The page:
Saturday, March 07, 2009

world capitalism 2 - babies die

In studying economic, health and governance data for 45 sub-Saharan African countries from 1975-2005, World Bank senior economist Jorge Arbache found that during multi-year economic collapses, infant deaths increased on average by almost three percent, from 86 deaths per 1,000 live births to 114.
The World Bank calculates that some 28 million children are born in Africa every year, which would mean up to 700,000 more deaths because of the recession, which is caused in part by risky US mortgage lending, said Arbache. But even by conservative estimates, “Some 200,000 more babies may die in sub-Saharan Africa this year because of the economic fallout,” the economist said.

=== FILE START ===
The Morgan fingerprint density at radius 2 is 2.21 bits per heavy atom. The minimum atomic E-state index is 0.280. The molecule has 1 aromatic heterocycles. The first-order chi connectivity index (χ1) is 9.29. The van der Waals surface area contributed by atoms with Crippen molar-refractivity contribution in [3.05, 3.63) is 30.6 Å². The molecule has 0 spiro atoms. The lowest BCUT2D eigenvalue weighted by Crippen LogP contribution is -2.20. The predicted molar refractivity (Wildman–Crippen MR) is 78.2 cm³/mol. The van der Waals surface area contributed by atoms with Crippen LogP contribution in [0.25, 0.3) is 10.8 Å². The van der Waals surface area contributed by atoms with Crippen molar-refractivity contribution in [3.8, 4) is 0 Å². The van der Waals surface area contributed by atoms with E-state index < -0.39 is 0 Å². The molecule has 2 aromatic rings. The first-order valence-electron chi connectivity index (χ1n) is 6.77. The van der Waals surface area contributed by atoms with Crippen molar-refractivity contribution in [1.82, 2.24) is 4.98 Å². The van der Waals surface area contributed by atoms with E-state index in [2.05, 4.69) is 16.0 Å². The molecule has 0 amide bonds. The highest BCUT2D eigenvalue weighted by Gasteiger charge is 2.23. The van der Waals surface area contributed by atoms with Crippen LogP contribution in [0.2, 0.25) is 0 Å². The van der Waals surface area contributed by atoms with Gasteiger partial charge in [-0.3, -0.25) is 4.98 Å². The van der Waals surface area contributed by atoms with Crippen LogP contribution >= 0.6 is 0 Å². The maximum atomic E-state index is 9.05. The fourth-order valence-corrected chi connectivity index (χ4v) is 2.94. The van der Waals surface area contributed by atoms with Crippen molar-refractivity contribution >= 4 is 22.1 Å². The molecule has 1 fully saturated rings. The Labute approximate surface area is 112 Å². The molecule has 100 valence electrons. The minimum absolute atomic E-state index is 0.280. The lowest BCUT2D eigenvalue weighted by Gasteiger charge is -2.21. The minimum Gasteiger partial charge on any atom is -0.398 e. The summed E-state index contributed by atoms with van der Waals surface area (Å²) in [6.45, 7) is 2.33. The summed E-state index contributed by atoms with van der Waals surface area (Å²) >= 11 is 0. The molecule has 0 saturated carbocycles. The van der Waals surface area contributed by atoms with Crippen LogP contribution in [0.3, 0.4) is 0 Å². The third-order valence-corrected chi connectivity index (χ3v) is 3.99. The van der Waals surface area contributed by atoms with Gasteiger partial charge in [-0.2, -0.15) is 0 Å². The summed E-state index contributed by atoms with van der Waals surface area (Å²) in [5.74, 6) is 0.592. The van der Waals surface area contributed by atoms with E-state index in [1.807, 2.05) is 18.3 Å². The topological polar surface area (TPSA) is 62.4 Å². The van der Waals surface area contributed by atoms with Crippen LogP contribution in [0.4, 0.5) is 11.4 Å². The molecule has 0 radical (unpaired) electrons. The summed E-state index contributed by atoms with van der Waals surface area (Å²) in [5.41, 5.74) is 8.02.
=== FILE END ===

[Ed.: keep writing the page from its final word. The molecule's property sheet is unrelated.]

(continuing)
“I know these days it seems economists are blaming everything on the recession,” said Arbache. “But there is historical proof that sustained periods of deceleration [economic slump] have a direct impact on governance, small conflicts, life spans and, also, mortality.”

“Economic growth collapse in sub-Saharan Africa may mean more than a financial downturn – it can be deadly,” Arbache said.

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